When I was a kid I loved to sing… in the shower. I would sing Billy Joel songs I heard from my sister Renee’s tape collection at the top of my lungs. I’m sure my parents got a kick out of it. Back then I didn’t really know how well sound traveled through walls! At that point in my life I just enjoyed singing. I didn’t know if other people would like my voice, and I really never even thought about singing for others. At church I sang in our youth choir and decided that I would try out for a solo. The song that I auditioned to sing was “His Strength is Perfect” by Steven Curtis Chapman. I’ll never forget how much I trembled and shook as I sang it for our minister of music Allan Case. I’ll never forget the wondering in my mind. What was he going to think? What was he going to say? Am I good enough? I honestly had no idea. An ok we’ll see, or good job would’ve been more than I’d hoped for, but when I finished singing he literally said that I had a future in music and to stay at it. He gave me the part on the spot. For better or for worse, I don’t really think I ever looked back after that. As I’ve journeyed I’ve had many days where I’ve struggled with confidence. The question, “Am I good enough,” continues to pop in my brain from time to time. Especially when I know I’m performing in front of other artists!
We’ve spent a lot of time talking about finding places to play, but I thought I would add one post to this series to address building your confidence to play in front of people. I believe this post is great for beginners, but I also hope it will give some of you seasoned artists some much needed reminders or new insight to help overcome some nagging fears. Here are some thoughts that have helped me continue to stay the course over the years, and I hope they help you navigate your path as an artist. I hope it helps you continue to have faith in your journey and avoid having your calling shipwrecked.
Building Confidence in Your Calling
Note: Calling is a word that has lots of meanings for different Christians. This is my definition for this post. I believe we are all called to love God, to love others, and to make Him known to others. I believe He uses each of us as He created us to help us accomplish those three things and that He will reveal the specific ways we will accomplish them only as we follow and journey with Him. We fulfill our calling by offering all He has given us back to Him.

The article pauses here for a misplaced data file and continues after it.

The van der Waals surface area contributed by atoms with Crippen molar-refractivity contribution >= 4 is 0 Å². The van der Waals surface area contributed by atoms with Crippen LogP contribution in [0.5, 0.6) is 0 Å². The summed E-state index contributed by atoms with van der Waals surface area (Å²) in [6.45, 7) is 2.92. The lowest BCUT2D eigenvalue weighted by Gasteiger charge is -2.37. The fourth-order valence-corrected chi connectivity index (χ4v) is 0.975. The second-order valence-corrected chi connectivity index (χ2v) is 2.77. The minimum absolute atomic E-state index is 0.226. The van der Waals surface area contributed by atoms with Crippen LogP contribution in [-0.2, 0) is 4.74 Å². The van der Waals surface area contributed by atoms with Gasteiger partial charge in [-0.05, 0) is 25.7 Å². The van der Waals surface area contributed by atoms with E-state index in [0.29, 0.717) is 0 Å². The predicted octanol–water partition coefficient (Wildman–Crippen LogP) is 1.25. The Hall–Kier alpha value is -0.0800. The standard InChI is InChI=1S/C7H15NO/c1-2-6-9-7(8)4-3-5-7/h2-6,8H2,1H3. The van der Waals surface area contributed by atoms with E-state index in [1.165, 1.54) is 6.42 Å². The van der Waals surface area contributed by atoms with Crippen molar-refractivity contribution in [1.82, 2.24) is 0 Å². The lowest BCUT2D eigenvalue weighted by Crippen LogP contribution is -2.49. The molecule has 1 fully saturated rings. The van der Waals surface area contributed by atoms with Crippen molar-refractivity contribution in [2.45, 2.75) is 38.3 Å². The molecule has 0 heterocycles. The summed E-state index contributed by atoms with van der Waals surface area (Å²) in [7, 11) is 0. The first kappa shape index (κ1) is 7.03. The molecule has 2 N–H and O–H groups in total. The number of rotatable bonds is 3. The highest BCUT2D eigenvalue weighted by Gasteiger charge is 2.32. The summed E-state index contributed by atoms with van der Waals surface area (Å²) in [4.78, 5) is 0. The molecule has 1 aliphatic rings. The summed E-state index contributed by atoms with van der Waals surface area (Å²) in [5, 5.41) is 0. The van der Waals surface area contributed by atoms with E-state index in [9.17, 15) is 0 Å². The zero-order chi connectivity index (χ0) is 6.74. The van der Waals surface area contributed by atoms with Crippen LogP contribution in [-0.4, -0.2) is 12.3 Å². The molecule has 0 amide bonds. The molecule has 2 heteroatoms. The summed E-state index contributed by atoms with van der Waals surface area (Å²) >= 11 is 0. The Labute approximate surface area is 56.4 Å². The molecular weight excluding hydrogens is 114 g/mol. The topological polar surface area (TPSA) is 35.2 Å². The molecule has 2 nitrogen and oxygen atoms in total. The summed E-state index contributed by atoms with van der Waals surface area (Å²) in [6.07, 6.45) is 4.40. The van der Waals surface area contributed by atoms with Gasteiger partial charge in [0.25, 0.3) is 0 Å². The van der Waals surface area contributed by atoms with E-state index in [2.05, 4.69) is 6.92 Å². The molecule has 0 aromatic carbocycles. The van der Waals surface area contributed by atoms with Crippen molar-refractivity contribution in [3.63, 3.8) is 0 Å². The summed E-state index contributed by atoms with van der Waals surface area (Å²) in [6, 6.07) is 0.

Mr. Rogers said it, but God said it first. There is no one like you. Ephesians 2:10 says that you are God’s handiwork or workmanship. You were created in Christ for good works that God prepared in advance for you to accomplish. This means that as a person in Christ, God has specific things planned for you to do. But in order for these things to come to pass you have to take hold of them by faith. If artistry is a part of your life it only makes sense that there would be specific things you are called to do through your art as part of that plan. If this is the case, trust that God made you to be the artist that He wanted you to be. This includes your abilities and your lack of abilities.
To have confidence in yourself as an artist you must first know and remember that God gifted you to accomplish certain things that only you can do to impact the world around you. To what extent you impact the world is up to Him, but in the process you must be about using the gifts He has given you. Trusting Him with your talents as you use them is what I meant earlier by the phrase, “taking hold of your calling by faith”. Continued action without seeing the end in sight is the way the Bible describes a living active faith. If you are faithful with a few things He will entrust you with many things. If you are truly seeking to live out what He has for you, regardless of the result, you can be satisfied knowing that you are pleasing Him in your pursuit. Have confidence in your whatever your specific calling may be because no one else it but you!
Know Your Main Thing